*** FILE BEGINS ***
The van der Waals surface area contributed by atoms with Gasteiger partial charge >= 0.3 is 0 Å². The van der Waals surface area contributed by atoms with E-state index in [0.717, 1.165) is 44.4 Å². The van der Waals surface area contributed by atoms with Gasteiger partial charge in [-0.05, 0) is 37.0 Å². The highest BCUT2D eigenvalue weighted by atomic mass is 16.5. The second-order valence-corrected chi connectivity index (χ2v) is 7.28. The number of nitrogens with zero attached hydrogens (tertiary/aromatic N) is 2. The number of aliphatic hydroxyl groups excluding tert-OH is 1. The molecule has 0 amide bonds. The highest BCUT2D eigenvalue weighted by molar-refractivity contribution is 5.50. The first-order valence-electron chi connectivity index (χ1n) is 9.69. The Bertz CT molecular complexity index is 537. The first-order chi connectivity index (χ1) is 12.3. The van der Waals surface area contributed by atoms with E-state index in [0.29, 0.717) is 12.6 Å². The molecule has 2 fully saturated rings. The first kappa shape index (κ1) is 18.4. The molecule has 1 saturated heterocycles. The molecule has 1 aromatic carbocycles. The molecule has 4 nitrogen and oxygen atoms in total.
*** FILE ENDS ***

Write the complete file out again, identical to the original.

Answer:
The van der Waals surface area contributed by atoms with Gasteiger partial charge >= 0.3 is 0 Å². The van der Waals surface area contributed by atoms with E-state index in [0.717, 1.165) is 44.4 Å². The van der Waals surface area contributed by atoms with Gasteiger partial charge in [-0.05, 0) is 37.0 Å². The highest BCUT2D eigenvalue weighted by atomic mass is 16.5. The second-order valence-corrected chi connectivity index (χ2v) is 7.28. The number of nitrogens with zero attached hydrogens (tertiary/aromatic N) is 2. The number of aliphatic hydroxyl groups excluding tert-OH is 1. The molecule has 0 amide bonds. The highest BCUT2D eigenvalue weighted by molar-refractivity contribution is 5.50. The first-order valence-electron chi connectivity index (χ1n) is 9.69. The Bertz CT molecular complexity index is 537. The first-order chi connectivity index (χ1) is 12.3. The van der Waals surface area contributed by atoms with E-state index in [0.29, 0.717) is 12.6 Å². The molecule has 2 fully saturated rings. The first kappa shape index (κ1) is 18.4. The molecule has 1 saturated heterocycles. The molecule has 1 aromatic carbocycles. The molecule has 4 nitrogen and oxygen atoms in total.